Published on 2012/01/31
As we struggle to recover from the worst economic set-back since the great depression, the question “what does business want in a college graduate” haunts many in higher education. Those of us with liberal arts backgrounds cling to our historic belief that business is best served by well rounded individuals grounded in the humanities, arts, sciences, and letters.  After all, we contend, can a corporation be successful in our new global economy if its employees’ education is concentrated in vocational areas such as management, accounting or marketing?

When businesses are asked what skills and knowledge they want from college graduates, two seemingly diametrically opposed answers emerge. The first is quite evident. Business wants graduates who can hit the road running on day one. They want employees who can work in teams, understand the market and the specific business, and work in multicultural, multiethnic, and global environments. They want individuals for which the use of technology is not an add-on, but at the core of their very being. They don’t want to spend additional money on training and education they believe should have been provided during an undergraduate experience.

On the other hand, research conducted by Hart Research Associates shows that business also wants graduates who have the ability to have long-term career success. The key factor here is the ability to effectively communicate orally and in writing. At a close second are critical thinking and analytical reasoning abilities.

So what are we in academia to do?  At a time that government at all levels are screaming for greater accountability, should we train our students for immediate job placement or educate them for long-term career success? I would argue its imperative we do both.

Preparing our students for both immediate entry into the world of work and also for long-term career success are not mutually exclusive missions. It’s only our rigidity of thought and lack of innovation that keeps us from discovering new ways to merge these goals into courses of study that meet both objectives. Our traditional castles of department and college discourage us from a true dialog that would bring us to new understandings of how to emerge from our economic malaise and address the critical issues of the day.  If we are to be successful, we must be willing to risk all that is sacred and move into the world of the unknown.

In today’s rapidly changing economic and political environments, we must rethink how we prepare our graduates to help us make the world a better place in which to live. We must go beyond our 20th century understanding of multi- and inter-disciplinary study. We have to gaze toward the concept of multi-dimensional study where engaged students learn to address critical issues through the acquisition of applied skills and conceptual knowledge. They must understand the multiple and dimensional relationships of any problem being addressed.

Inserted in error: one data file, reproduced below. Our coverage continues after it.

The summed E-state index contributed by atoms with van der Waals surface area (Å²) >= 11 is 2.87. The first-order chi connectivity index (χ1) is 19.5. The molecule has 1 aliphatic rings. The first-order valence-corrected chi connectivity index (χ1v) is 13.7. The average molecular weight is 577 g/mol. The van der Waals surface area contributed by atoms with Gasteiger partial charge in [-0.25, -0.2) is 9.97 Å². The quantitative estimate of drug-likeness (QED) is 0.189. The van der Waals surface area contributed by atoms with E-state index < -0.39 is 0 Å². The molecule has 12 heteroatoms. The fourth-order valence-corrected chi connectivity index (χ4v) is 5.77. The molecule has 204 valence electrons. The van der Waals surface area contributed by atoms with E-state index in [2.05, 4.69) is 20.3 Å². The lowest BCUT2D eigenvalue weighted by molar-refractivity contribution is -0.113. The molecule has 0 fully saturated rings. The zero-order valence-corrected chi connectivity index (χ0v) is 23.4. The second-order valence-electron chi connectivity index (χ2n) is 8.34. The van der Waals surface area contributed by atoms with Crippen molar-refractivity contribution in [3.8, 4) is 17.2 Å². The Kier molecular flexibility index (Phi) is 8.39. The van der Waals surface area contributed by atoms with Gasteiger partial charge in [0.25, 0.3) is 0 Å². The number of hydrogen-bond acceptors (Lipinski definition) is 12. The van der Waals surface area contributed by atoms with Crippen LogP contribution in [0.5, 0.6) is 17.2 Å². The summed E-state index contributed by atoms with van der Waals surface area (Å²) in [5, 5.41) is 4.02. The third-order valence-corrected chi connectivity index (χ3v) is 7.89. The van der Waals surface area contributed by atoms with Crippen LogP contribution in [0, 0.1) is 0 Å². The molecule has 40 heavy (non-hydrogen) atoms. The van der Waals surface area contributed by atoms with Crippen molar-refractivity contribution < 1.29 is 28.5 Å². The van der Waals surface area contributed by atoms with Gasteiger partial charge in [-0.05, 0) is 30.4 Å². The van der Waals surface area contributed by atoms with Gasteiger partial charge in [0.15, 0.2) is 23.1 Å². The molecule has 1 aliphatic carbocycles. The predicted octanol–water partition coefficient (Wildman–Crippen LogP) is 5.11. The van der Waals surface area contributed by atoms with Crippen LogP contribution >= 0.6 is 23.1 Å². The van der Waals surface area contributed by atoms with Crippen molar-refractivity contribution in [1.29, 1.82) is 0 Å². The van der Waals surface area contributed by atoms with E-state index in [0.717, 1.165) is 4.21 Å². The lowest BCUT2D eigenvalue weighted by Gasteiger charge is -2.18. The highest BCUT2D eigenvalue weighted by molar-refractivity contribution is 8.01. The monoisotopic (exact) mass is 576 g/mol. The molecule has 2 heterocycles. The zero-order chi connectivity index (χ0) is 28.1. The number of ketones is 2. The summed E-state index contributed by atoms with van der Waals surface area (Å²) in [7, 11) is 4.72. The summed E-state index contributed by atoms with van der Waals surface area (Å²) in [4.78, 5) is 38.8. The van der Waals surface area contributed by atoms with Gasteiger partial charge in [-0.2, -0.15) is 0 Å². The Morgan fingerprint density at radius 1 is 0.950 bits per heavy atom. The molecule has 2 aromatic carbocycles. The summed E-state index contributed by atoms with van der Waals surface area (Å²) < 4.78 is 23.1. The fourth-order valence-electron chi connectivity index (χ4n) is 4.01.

Let’s take a simple example: a study abroad internship that sends students to Africa to drill a well for an impoverished village. The skill of being able to drill into the earth to find water combines many sciences and technologies. But, the students must also understand the historic, cultural, and economic factors that led to the well not being dug decades before.  Was it political instability or did the villagers simply lack the technology? Students must also be able to comprehend the consequences of what fresh water will bring. It could lead to increased agriculture and decreased disease, but also to tribal battles over ownership and access rights.

At its core, multi-dimensional study formulates the acquisition of knowledge in new ways.  It prepares students to move beyond linear thinking and into a logical framework that combines both hands-on skills and applied learning with the intellectual comprehension necessary to solve critical issues and problems.  It gives students the ability to view cultural, social, economic and other challenges from solution based perspectives.

Successful businesses provide solutions that improve our daily existence.  Really successful businesses change the way we interact with the world. In the new global world economy, business demands we educate college graduates who understand this concept and have the knowledge and the applied skills to make it happen.

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Readers Comments

Philippe 2012/02/01 at 12:19 pm

The value of interdisciplinary study and applied learning is vastly under-appreciated by academics today.

Why does learning have to come from a book or a lecture? Why can’t we have interactive lessons and project-based education?

Why is it that we see the value of field studies and group work for K-12, but as soon as we get to university we demand everyone hole themselves up and exclusively booklearn?

We’ve got a far way to go before the ivory tower sees what’s happening on the ground, but articles like yours are providing the binoculars I’m sure!

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